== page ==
Kevin Larson is going underground to make better use of water. He's testing a subsurface drip irrigation system on row crops at the Plainsman Research Center in Walsh. "I've never seen such consistency and high yields in the plots," he says, "and it's with less water." Larson is testing this irrigation method on corn, grain sorghum, sunflowers, and, in the future, soybeans. Drip irrigation isn't just a pipe dream, either, since a new government aid program makes it attractive for farmers to invest in the water-efficient system.
"Subsurface drip irrigation is the next quantum leap in irrigation efficiency," says Larson. Since water never reaches the soil surface in a subsurface drip irrigation system, there is almost no evaporation loss. This compares to 50 percent efficiency for furrow irrigation, 75 percent for sprinkler, and a maximum of 90 percent for a "low-energy precision application" sprinkler systems.
Subsurface drip irrigation has a network of perforated tubing, called drip lines, buried one foot deep and fi ve feet apart. Each drip line runs between two rows of crop. The drip lines are divided into zones that are supplied well water. Similar to a home sprinkler system, a controller and a system of valves turns the supply of water on and off to each zone on a programmed schedule.
For more than a decade, Larson has been experimenting with limited irrigation methods with furrow and sprinkler systems to make even better use of water. Limited irrigation is used to create an economic balance between the costs of irrigating versus the reduction of crop yield if less water is applied. Farmers have a pretty good idea of how much water is necessary to get maximum yield from their fields. However, with high energy costs, Larson has found it may be more profitable to pump less water than required on a field. The loss in crop yield is offset by the cost of the water. Now Larson is applying limited irrigation with drip as well. So far, he thinks the crops respond well with limited irrigation applied with drip.
Besides efficient use of water, drip offers several other benefits. With subsurface drip irrigation the entire field is irrigated. Center pivot irrigation systems do not water the corners of the field–about 20 percent of the crop area. Also, because subsurface drip irrigation waters the plants up to four times per day, they are less stressed. Crops under a center pivot only may be irrigated once a week. Less surface water also means potentially less weed germination. It's also easier to deal with any weeds, since the farmer can run equipment in the field at any time because it never gets muddy from watering.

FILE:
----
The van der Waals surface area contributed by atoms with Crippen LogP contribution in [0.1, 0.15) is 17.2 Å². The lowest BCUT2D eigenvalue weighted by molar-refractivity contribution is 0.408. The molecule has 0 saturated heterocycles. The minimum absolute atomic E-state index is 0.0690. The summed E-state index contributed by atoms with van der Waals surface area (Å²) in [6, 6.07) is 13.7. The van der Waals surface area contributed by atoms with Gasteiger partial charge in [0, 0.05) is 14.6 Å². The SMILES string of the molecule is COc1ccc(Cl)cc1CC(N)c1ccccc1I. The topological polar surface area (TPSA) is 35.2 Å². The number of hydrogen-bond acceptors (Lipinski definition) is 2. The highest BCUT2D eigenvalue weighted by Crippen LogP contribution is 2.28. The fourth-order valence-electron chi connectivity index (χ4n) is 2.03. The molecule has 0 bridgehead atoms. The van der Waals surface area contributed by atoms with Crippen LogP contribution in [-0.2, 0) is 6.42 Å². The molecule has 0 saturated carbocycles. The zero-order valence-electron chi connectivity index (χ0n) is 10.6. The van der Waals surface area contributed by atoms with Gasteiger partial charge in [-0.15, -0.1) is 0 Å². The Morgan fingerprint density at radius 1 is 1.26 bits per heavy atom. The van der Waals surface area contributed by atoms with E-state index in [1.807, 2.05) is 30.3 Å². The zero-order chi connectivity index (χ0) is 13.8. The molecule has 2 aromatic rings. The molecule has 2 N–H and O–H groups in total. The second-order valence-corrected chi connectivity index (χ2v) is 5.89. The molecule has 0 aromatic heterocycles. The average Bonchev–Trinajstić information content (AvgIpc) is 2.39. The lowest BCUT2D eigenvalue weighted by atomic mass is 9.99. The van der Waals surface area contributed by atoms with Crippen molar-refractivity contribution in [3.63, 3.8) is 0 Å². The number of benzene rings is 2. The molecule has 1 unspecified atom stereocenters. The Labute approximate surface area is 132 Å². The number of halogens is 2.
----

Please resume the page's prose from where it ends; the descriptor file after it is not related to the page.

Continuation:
An additional benefit is that drip systems promote uniform yield. "Last year, my grain sorghum was as uniform as I have ever seen any crop," Larson says. "I have a yield monitor on my combine, and from one end of the field to the other, it didn't vary more than two bushels, whereas normally the yield could vary by 10 to 15 bushels. Yield uniformity suggests that a probable limiting factor, even water distribution, was overcome."
Typically, the advantage of drip irrigation is only economically viable for cash crops, such as vegetables, and is unaffordable for row crop farmers. However, the federal government is digging deep to help farmers go underground and make better use of water. A USDA aid program covers up to 75 percent of the cost of a subsurface drip irrigation system. "With this funding, it's cheaper to put in subsurface drip than to convert from furrow to center pivot irrigation system.," says Larson. The Plainsman Research Center system was purchased with funds from the Colorado Agricultural Experiment Station.
Subsurface drip irrigation isn't without its challenges, though. A good filtration system is a key component of a drip irrigation system. Any particulates in the water will clog the emitters, the small holes in the drip line. Draining the system for winter is important to prevent freezing. Larson also has had rodents gnawing at his drip line, causing leaks. Fortunately, leaks are easy to detect, locate, and repair.
This year's drought made subsurface irrigation unusually challenging for Larson. There wasn't enough moisture in the soil to germinate his seeds. The drip irrigation system isn't designed to reach all the way to the surface where the seeds are located. Larson was able to get his crops started since he still had the capacity to flood irrigate with gated pipe to get the crops started. In normal years, this wouldn't be necessary; however, in exceptionally dry years, some redundancy is in order.
The final hazard to subsurface drip irrigation is boredom, Larson jokes. "It's the most boring technology ever conceived. You can't even tell you're irrigating. I suppose if one of the trade-offs for high economic yield is boredom, then that's a small price to pay."